R.J. Rushdoony’s seminal work, The Institutes of Biblical Law, set forward a defense of God’s authority over the world, our responsibility in the world, in the abiding relevancy of God’s Law over all of life.

This series of outlines will start with Rushdoony’s introductory chapter the first volume of his institutes. The outlines are adapted from a study group I lead through the book.

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Introduction (pp 1-15)

Introductory comments

    • God’s Law is for man to govern to himself; the family, church, and state are secondary. As Rushdoony says it, “people…should…govern as well as be governed by it.” (pg. 1)
      • My examples: the giving of the Ten Commandments to Moses for a whole nation; stipulations for the entire world delivered in commands to a single man and woman.
    • Regardless of the faithful execution of said presupposition, Christendom always viewed the Law as the shaper of society.
      • The quotes from the New Haven colony and Thomas Shepard exemplify this:
        • God’s Ten commandments, and their divine expositions in Scripture, were
        • The ceremonial law in its specifics is no longer binding in practice.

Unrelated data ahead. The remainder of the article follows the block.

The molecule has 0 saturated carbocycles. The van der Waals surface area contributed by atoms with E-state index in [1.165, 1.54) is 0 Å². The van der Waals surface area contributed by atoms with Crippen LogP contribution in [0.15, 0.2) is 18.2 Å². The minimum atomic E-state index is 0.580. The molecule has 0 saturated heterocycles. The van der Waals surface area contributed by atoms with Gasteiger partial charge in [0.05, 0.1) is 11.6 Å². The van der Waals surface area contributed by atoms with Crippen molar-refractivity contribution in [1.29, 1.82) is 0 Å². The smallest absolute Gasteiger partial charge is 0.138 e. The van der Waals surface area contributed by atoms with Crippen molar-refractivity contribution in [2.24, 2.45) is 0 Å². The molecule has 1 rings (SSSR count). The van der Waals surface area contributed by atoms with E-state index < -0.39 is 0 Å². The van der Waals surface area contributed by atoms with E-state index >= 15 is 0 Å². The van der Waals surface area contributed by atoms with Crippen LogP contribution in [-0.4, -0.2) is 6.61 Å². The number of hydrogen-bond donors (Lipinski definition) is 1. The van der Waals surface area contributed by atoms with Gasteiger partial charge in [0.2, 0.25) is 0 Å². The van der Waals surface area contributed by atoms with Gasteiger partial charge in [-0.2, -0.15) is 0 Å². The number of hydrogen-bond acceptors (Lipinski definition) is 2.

• God’s Law guides the courts in the prosecution of criminals.
    • The validity of God’s law in every jurisdiction, or sphere, is necessitated by God’s unchanging nature.
      • “The strength of man is the absoluteness of his God.” (pg 2)
    • Ignorance of God’s Law proves ignorance towards God’s total revelation.

The Validity of Biblical Law

    • Antinomianism is the belief that Christians are free from the Law.
      • This view is due to a faulty understanding of “Dead to the law” (Galatians 2:19; Romans 7:4):
        • We are alive in Christ but dead to the indictment or curse of the law. (the redemptive comparison)
        • We are free from the law of sin and death (Romans 8:2), which was the Law’s curse, and we are now empowered to fulfill the Law (Romans 8:4). (the ethical comparison)
    • There is one God, and therefore one Law.
      • It is judgment, curse, and death for God’s enemies, but sustenance, blessing, and life for the righteous (both righteous in Christ and conduct).
    • The centrality of the Law in spiritual life:
      • The fall: our sentence of death
      • Redemption: Jesus fulfilled the law so that we would receive His righteousness and fulfilled the Law so that He would be the perfect sacrifice to take our sin.
      • Sanctification: the curriculum by which, and to which, we are conformed.
    • Scriptures’ unfolding Covenants and Law
      • God commanded man to take dominion over the world as his representative (Genesis 1:28).
        • My examples: classifying and understanding the nature of God’s creation (Adam’s naming of the animals), improving God’s good creation (tending/serving and protecting the garden), marriage, children, etc.
      • Man took things into his own hands sought out autonomous (without God) and humanistic (man-centered) law and jurisdiction (Genesis 3:5).